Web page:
The rest of the ride was a mental game over the pain, predominantly in my gluts. I had bonked, but was determined to make it home and employed that age old classic – making a deal – to do it. I told myself once I got to 50kms I could have a lie down and I did. Lying in the shade of gum trees on a stream bank was heaven. The air smelt of warmth and gum trees and water. I was almost glad I was so tired or I wouldn’t have got to enjoy this lovely moment. Back on the bike I slogged into the wind until I reached Halswell where I stopped for a Cola Popsicle in the shade. Just the last push I needed to get home.

It was a great fun ride, but I now know that the 22nd of December is going to wreck me good and proper. But it is for a good cause so I’m still up for it. And don’t forget – donate here If you’re a mountain biker carrying injuries, there’s a good chance you’ll need the services of Arthritis NZ in the future. I know I will.

Monday, November 28, 2011

The Wharfdale ride – Brilliant!

Much of my riding lately has been of the commuting and roadie-ing variety, with a few bursts up Huntsbury for good measure. So it was with great excitement that my hubby and I set out towards Oxford on Saturday to attempt the Wharfdale. I say attempt as we have tried to ride it once before, about 3 years ago. That was a horrific nightmare which ended up with me completely scared out of my head and not getting very far up the track after almost falling down a large bank.

This time I was feeling quietly confident that both my skills and fitness had improved enough to make the ride a fun challenge. Things seemed to be in our favour when we got to the second ford and it was low enough to drive the little car through. Yay! I shouted earning a “Please use your inside voice” frown from my hubby. This meant cutting out a lot of yucky thick shingle road climbing to get to the car park.  Once there we quickly unloaded, checked our bikes and headed off into the gorgeous beech forest.
We’d picked a perfect day. It was warm and sunny with barely a breath of wind. The track was in good nick with no windfall blocking our paths and mostly dry surfaces. As we climbed we encountered plenty of DOCs deadly wheel eating water-bars. Some of these are fine, the right distance apart that a bike wheel rolls over it nicely. A lot of them aren’t and require a bit of front wheel lifting to avoid an over-the-bars experience. I managed to have two rather amusing slow speed otb experiences. The first, unfortunately was right in front of a group of trampers who were having lunch. A water-bar, full of muddy water was in front of me and I was momentarily distracted by the sight of 10 people sitting, watching me approach it. Hence I did not lift my front wheel. And to compound issues the water-bar was deceptively deep under that muddy grey water. As you have no doubt guessed my front wheel dropped into the water-bar and did not move forward another centimetre. I, on the other hand, continued on my merry way without my bicycle and came to rest on a rather soft moss bank. Win! Except for the embarrassment factor.  All I could do was laugh at the ridiculousness of my crash, get back on and cycle through the group with a cheery wave and a hello!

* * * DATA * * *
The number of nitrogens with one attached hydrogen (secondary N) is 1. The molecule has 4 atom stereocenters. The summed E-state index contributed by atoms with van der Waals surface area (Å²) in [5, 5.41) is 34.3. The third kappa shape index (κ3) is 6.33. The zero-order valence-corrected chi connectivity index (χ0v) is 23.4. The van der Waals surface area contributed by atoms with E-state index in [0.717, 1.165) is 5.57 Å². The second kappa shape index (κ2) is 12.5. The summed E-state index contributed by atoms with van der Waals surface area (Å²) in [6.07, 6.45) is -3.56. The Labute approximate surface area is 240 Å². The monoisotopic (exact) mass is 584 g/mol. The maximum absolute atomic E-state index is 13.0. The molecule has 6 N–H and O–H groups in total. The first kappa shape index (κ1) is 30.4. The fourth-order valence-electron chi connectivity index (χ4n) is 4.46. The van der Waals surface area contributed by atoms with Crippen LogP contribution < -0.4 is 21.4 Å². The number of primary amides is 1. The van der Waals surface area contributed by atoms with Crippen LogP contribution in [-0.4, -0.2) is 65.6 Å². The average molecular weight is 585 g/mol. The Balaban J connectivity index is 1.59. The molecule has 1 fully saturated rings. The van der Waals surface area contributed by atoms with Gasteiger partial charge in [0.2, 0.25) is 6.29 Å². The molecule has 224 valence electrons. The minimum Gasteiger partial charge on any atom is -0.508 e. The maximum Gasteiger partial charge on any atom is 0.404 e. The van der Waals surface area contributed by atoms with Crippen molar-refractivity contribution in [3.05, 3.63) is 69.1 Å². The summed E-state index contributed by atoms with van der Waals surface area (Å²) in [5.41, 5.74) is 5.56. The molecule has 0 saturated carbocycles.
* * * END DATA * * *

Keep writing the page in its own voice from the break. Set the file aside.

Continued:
My second endo was even funnier. Once upon a time the Wharfdale had little bridges over the many streams that cross the track (so I’m told). Unfortunately they were all removed after the terrible Cave Creek accident. Now there are a lot of rather steep-sided little gullies. Feeling quite confident I eased my way down a steep one, thinking I could see an ok exit line. Once down in the gully though I quickly realised that there was no way my bike would defy the laws of physics and my front wheel would not go up the other side. So at the bottom I stopped and tipped forward gracefully onto my face. It was hilarious, although when I asked my husband, who was following me, he said it didn’t look funny at all.